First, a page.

About us GP careers Vacancies FAQ's Calendar Contacts and links Site index

Administrators (log-on)


  The National Recruitment Office for GP Training

Why general practice?
A day in the life of a GP
Qualities of a GP
Find out more
Training programme

GP CareersWhy General Practice...?


What is General Practice...?
General Practice is a patient centred, team based discipline using in its problem definition, history taking, diagnosing and intervention planning all the subjective elements of the patient - their individual history, previous experience, health beliefs, life expectations and goals as well as including family, cultural and socio-economic influences.

General practitioners are specialist physicians trained in the principles of their discipline. They are personal doctors, primarily responsible for the provision of comprehensive and continuing care to every individual seeking medical care irrespective of age, culture, sex and illness.

General practitioners exercise their professional role by promoting health, preventing disease and providing cure, care, or palliation. This is done either directly or through the services of others according to health needs and the resources available within the community they serve, assisting patients where necessary in accessing these services.

What are the attractions and challenges?
The professional life of a GP is varied and dependant upon a high level of communication skills and clinical challenges. It is distinctly different from hospital life. Social and psychological factors weigh heavily in the diagnostic approach of the general practitioner. The GP helps patients with early symptoms of illness as well as those with chronic illness and GPs must be skilled in the long term management of a large variety of physical and psychiatric problems. It is the wide mix of general practice that it is one of its major attractions. No other specialty offers such a wide remit of treating everything from pregnant women to babies and from mental illness to sports medicine. General Practice also provides an opportunity to prevent illness and not just treat it. Team working is an integral part of the GPs role as is management. GPs have the opportunity to develop specialised skills and areas of expertise which can be clinical, educational, political or related to health service management.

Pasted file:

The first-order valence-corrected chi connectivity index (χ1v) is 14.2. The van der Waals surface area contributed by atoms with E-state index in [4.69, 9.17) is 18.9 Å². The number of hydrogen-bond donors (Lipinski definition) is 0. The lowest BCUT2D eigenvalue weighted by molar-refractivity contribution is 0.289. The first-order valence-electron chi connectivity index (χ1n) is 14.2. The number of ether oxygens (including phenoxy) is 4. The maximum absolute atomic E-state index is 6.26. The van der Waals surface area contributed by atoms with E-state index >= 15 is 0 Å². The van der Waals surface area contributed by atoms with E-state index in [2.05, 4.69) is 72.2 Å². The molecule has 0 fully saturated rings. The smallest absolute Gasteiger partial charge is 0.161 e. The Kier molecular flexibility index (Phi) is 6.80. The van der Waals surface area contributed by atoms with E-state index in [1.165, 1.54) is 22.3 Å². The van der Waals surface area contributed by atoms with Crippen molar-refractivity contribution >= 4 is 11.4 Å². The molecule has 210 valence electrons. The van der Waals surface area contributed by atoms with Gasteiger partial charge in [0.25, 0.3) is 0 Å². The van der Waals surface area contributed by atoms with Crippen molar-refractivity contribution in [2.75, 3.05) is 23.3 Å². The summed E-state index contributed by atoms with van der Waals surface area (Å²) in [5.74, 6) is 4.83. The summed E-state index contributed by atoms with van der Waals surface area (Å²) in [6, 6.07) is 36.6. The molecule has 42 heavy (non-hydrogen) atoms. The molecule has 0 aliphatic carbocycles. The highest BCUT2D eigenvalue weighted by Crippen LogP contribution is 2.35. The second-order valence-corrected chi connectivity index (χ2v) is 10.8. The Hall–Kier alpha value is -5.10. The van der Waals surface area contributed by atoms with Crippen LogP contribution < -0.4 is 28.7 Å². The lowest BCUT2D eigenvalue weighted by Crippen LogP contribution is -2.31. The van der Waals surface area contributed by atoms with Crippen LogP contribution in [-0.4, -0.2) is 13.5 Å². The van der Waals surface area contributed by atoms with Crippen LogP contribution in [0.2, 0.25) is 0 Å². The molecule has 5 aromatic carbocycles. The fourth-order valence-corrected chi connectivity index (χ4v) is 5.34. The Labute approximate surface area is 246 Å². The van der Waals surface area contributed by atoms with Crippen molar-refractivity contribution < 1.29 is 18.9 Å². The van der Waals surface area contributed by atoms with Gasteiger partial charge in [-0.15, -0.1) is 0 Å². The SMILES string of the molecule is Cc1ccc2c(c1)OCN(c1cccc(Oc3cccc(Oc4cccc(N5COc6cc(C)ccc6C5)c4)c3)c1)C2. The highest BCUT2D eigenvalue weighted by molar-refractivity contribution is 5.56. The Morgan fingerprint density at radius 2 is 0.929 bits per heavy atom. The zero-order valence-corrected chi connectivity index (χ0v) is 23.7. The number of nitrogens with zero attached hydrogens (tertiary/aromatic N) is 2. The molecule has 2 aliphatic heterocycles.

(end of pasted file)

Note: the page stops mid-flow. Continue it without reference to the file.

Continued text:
The challenges lie in the difficulties of separating individual and population needs for health care and services. Service delivery is influenced by local and national policy and, therefore can be subject to rapid change so ‘keeping up to date’ through a well maintained programme of Continuing Professional Development is vital to the role. Providing high levels of personal care within well organised systems whilst maintaining a work-life balance is the challenge faced by all GPs.

What is the future of GP?
GPs are highly valued and respected members of society providing a crucial element of health care delivery. If General Practice didn’t exist it would need to be invented afresh for cost effective health services. General practice will, therefore, continue to thrive. Delivery models will change along with general changes in political and societal expectations.

Developing an area of special clinical interest and expertise has always been a part of the GPs role. This is becoming formalised into service delivery and, in the future, specific accreditation for these roles will develop. Areas of interest are varied and include dermatology, urology, sexual health and mental health as a few of the many specialist area being delivered by GPwSI (GP with Special Interest) services. These are often practice based providing the care for the practice’s population or contracted to the primary care commissioning organisation for wider availability.

There are opportunities for graduate GPs to work part-time, flexibly, salaried or in partnership. The range of options for working in primary care will continue to expand as the delivery of patient care develops to meet the needs of a changing society.

A trainee’s perspective:
"In GP training one has to learn a huge array of knowledge, skills and attitudes. The one to one relationship GP Registrars experience with their trainers is unique and hugely supportive. The teaching covers a wide range of clinical skills with particular emphasis on communication and interpersonal skills. The group learning facilitated by GP educators, in protected time, is supportive for achieving the end point assessments successfully.

General practice provides the thrill of uncertainty: not knowing what patients are going to walk into the consulting room with next is challenging and rewarding. The multidisciplinary practice team is like a family and one learns team dynamics and management skills simultaneously. It is rewarding to observe the continuity of care and the long term relationship, respect and rapport between GPs and their patients. It is amazing to see the positive feedback received by the GP and their team constantly and puts previous misconceptions to bed.

There is no doubt that primary care is going through challenging times and with increasing investment, emphasis on prevention and early diagnosis, patients preferring treatment options closer to home and preferably by their GP, the opportunities that have risen are limitless.

As a GP trainee I actually found that choosing general practice as a career option opens up numerous possibilities rather than limit one to a beaten track. Despite pressures of work, watching a good GP practice shows that this career choice is as much an art as it is science.



Home | Site index | Contact us | Terms of use